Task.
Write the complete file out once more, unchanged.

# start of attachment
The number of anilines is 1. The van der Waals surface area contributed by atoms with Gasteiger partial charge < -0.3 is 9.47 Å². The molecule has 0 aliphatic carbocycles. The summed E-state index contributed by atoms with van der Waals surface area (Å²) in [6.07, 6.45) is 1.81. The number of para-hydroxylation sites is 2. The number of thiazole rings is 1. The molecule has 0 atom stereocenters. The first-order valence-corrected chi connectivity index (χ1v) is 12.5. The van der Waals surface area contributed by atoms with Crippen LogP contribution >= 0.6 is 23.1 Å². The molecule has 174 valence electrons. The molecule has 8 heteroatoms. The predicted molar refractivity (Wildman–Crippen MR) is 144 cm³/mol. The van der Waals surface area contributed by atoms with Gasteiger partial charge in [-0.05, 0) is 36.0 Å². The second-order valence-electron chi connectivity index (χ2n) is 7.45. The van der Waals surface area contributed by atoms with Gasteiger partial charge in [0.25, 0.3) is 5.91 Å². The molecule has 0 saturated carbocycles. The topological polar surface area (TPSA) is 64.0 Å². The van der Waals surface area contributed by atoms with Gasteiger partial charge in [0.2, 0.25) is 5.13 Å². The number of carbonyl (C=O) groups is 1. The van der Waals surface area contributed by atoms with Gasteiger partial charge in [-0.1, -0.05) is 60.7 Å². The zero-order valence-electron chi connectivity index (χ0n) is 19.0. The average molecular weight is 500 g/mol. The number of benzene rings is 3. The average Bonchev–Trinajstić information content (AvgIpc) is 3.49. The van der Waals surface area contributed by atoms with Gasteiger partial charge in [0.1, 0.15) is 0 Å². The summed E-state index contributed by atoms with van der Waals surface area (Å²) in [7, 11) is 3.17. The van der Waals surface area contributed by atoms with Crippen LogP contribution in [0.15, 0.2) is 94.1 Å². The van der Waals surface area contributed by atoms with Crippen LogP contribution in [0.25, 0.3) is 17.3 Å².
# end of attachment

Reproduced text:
The number of anilines is 1. The van der Waals surface area contributed by atoms with Gasteiger partial charge < -0.3 is 9.47 Å². The molecule has 0 aliphatic carbocycles. The summed E-state index contributed by atoms with van der Waals surface area (Å²) in [6.07, 6.45) is 1.81. The number of para-hydroxylation sites is 2. The number of thiazole rings is 1. The molecule has 0 atom stereocenters. The first-order valence-corrected chi connectivity index (χ1v) is 12.5. The van der Waals surface area contributed by atoms with Crippen LogP contribution >= 0.6 is 23.1 Å². The molecule has 174 valence electrons. The molecule has 8 heteroatoms. The predicted molar refractivity (Wildman–Crippen MR) is 144 cm³/mol. The van der Waals surface area contributed by atoms with Gasteiger partial charge in [-0.05, 0) is 36.0 Å². The second-order valence-electron chi connectivity index (χ2n) is 7.45. The van der Waals surface area contributed by atoms with Gasteiger partial charge in [0.25, 0.3) is 5.91 Å². The molecule has 0 saturated carbocycles. The topological polar surface area (TPSA) is 64.0 Å². The van der Waals surface area contributed by atoms with Gasteiger partial charge in [0.2, 0.25) is 5.13 Å². The number of carbonyl (C=O) groups is 1. The van der Waals surface area contributed by atoms with Gasteiger partial charge in [-0.1, -0.05) is 60.7 Å². The zero-order valence-electron chi connectivity index (χ0n) is 19.0. The average molecular weight is 500 g/mol. The number of benzene rings is 3. The average Bonchev–Trinajstić information content (AvgIpc) is 3.49. The van der Waals surface area contributed by atoms with Gasteiger partial charge in [0.1, 0.15) is 0 Å². The summed E-state index contributed by atoms with van der Waals surface area (Å²) in [7, 11) is 3.17. The van der Waals surface area contributed by atoms with Crippen LogP contribution in [0.15, 0.2) is 94.1 Å². The van der Waals surface area contributed by atoms with Crippen LogP contribution in [0.25, 0.3) is 17.3 Å².